Speed Bumps Emerge on KIPO Green Tech Fast Track


In a previous post I wrote about the Korean Intellectual Property Office’s (KIPO) expedited examination program for green technology patent applications. 

According to KIPO, the “super speed” program is supposed to provide examination results in just one month.

I recently tried to take advantage of the KIPO program and move a green patent application along in a super speedy manner.

But when I requested that our Korean patent firm use the green tech fast track, I received a rather surprising response.  Here’s an excerpt:

[P]lease be advised that, in order to participate in an expedite[d] examination procedure based on the Green Technology in Korea, the applicant should receive certification or funding under the Korean Basic law of low-carbon green growth.  Therefore we cannot receive an approval for the expedited examination for the present application from the KIPO based on the Green Technology.

Some further research revealed that KIPO has unduly restricted access to the green tech fast track by attaching the “certification or funding” requirement to the most significant categories of green technology.

The Hanyang firm’s report on the Korean fast track program lays out the requirements and provides a useful summary.

The KIPO green tech program has seven major technology categories that are automatically eligible for the fast track.  These automatic categories include patent applications relating to:

(1) noise and vibration prevention facilities or methods and sound proofing or dust proofing

(2) water quality contamination prevention facilities or methods

(3) air pollution prevention facilities or methods

(4) waste disposal facilities or methods

(5) facilities or methods of livestock excretions management, purification and disposal

(6) recycling facilities or methods

(7) sewage disposal facilities or methods

One problem is that some of the automatically eligible categories are rather obscure.  A bigger problem is what has been left out and therefore is not automatically eligible.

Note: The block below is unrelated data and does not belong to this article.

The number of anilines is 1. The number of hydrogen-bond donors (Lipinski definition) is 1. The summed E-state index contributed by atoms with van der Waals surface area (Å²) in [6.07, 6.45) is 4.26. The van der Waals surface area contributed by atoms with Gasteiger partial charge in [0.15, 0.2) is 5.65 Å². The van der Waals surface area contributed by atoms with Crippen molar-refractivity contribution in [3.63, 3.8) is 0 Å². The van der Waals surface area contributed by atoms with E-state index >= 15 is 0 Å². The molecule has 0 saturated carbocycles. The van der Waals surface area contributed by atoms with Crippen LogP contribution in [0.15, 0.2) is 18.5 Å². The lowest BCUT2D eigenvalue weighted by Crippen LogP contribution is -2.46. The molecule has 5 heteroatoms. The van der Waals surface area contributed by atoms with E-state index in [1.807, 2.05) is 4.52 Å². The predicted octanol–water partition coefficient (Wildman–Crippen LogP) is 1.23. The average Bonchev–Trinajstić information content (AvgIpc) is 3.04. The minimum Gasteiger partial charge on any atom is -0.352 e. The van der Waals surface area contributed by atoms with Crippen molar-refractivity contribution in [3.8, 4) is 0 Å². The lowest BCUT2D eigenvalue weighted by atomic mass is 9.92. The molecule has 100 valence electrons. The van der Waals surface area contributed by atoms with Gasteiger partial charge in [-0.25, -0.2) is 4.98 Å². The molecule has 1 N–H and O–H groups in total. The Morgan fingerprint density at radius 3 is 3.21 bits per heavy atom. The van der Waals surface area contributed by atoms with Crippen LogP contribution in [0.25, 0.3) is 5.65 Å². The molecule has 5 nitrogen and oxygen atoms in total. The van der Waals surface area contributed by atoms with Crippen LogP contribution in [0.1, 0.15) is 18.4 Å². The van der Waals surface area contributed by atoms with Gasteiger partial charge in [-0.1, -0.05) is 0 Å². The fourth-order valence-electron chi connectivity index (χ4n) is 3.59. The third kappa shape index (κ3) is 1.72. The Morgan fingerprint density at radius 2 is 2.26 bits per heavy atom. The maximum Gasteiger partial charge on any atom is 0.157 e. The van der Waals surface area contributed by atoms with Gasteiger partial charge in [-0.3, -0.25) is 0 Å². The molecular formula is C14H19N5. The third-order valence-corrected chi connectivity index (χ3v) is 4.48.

An eighth category of technologies lists several subcategories which are eligible only if the invention has “received financial support or certification from the government.”  These subcategories include the lion’s share of important green technologies:

(8)(a) new renewable energy technology

(8)(b) carbon reduction energy technology

(8)(c) high powered water handling technology

(8)(d) LED application technology

(8)(e) green transportation system related technology

(8)(f) green city related technology

(8)(g) technology that economizes and efficiently uses energy and resources to minimize greenhouse gas and contaminated substances

(8)(h) any technology belonging to one of (a) to (g) that fuses with another technology

These enumerated green technology subcategories of category eight are fleshed out with some examples, to make crystal clear exactly what KIPO is shutting out of its green tech program, e.g., solar, wind energy, geothermal energy, tidal energy, wave energy, bioenergy, batteries, carbon capture and storage, LED lighting, hybrid cars, plug-in hybrid cars.

So wind energy and hybrid vehicles are subordinated to livestock excretions disposal and vibration prevention methods.  Huh?

Needless to say, this is a major disappointment.  The KIPO fast track program won’t be of much service to the clean tech industry unless it’s overhauled so the large and important eighth category of green technologies is made automatically eligible.

Eric Lane Avatar

Eric Lane

Eric Lane, the founder and principal of Green Patent Law, is an intellectual property lawyer and registered U.S. patent attorney in New York and is a member of the bar in New York and California. Eric has more than two decades of experience working with wind, solar PV, CSP, biofuels, and geothermal, energy storage technologies, carbon capture and sequestration, medical devices, data communications, mechanical, chemical, internet and software.